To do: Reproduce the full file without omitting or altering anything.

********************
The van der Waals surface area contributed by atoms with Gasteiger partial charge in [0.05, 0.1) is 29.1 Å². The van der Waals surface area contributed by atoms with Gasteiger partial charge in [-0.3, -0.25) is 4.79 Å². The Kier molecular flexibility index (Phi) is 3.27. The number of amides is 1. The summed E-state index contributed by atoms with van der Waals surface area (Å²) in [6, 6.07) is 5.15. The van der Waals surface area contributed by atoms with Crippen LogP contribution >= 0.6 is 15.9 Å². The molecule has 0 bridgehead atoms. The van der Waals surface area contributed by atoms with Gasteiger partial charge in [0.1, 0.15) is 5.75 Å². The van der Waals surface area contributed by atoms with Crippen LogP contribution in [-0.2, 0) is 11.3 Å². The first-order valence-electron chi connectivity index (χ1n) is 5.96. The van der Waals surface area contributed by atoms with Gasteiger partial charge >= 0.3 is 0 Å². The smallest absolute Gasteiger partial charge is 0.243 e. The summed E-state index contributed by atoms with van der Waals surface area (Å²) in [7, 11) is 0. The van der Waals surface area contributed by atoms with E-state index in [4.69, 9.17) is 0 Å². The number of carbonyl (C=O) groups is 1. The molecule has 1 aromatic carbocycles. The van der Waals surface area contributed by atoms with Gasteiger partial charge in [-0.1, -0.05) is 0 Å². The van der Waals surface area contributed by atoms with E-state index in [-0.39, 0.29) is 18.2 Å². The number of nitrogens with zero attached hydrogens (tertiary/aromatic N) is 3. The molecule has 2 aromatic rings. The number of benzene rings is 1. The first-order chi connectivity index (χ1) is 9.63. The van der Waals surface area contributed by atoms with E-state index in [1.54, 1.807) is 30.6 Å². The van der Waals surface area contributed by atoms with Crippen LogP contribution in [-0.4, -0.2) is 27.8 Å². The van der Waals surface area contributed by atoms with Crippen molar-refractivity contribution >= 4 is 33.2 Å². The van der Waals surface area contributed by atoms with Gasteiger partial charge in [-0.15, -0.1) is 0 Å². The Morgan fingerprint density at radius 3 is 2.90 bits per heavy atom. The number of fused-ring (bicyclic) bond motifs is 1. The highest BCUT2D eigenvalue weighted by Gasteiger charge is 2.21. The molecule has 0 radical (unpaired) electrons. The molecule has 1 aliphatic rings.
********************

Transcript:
The van der Waals surface area contributed by atoms with Gasteiger partial charge in [0.05, 0.1) is 29.1 Å². The van der Waals surface area contributed by atoms with Gasteiger partial charge in [-0.3, -0.25) is 4.79 Å². The Kier molecular flexibility index (Phi) is 3.27. The number of amides is 1. The summed E-state index contributed by atoms with van der Waals surface area (Å²) in [6, 6.07) is 5.15. The van der Waals surface area contributed by atoms with Crippen LogP contribution >= 0.6 is 15.9 Å². The molecule has 0 bridgehead atoms. The van der Waals surface area contributed by atoms with Gasteiger partial charge in [0.1, 0.15) is 5.75 Å². The van der Waals surface area contributed by atoms with Crippen LogP contribution in [-0.2, 0) is 11.3 Å². The first-order valence-electron chi connectivity index (χ1n) is 5.96. The van der Waals surface area contributed by atoms with Gasteiger partial charge >= 0.3 is 0 Å². The smallest absolute Gasteiger partial charge is 0.243 e. The summed E-state index contributed by atoms with van der Waals surface area (Å²) in [7, 11) is 0. The van der Waals surface area contributed by atoms with E-state index in [4.69, 9.17) is 0 Å². The number of carbonyl (C=O) groups is 1. The molecule has 1 aromatic carbocycles. The van der Waals surface area contributed by atoms with Gasteiger partial charge in [-0.1, -0.05) is 0 Å². The van der Waals surface area contributed by atoms with E-state index in [-0.39, 0.29) is 18.2 Å². The number of nitrogens with zero attached hydrogens (tertiary/aromatic N) is 3. The molecule has 2 aromatic rings. The number of benzene rings is 1. The first-order chi connectivity index (χ1) is 9.63. The van der Waals surface area contributed by atoms with E-state index in [1.54, 1.807) is 30.6 Å². The van der Waals surface area contributed by atoms with Crippen LogP contribution in [-0.4, -0.2) is 27.8 Å². The van der Waals surface area contributed by atoms with Crippen molar-refractivity contribution >= 4 is 33.2 Å². The van der Waals surface area contributed by atoms with Gasteiger partial charge in [-0.15, -0.1) is 0 Å². The Morgan fingerprint density at radius 3 is 2.90 bits per heavy atom. The number of fused-ring (bicyclic) bond motifs is 1. The highest BCUT2D eigenvalue weighted by Gasteiger charge is 2.21. The molecule has 0 radical (unpaired) electrons. The molecule has 1 aliphatic rings.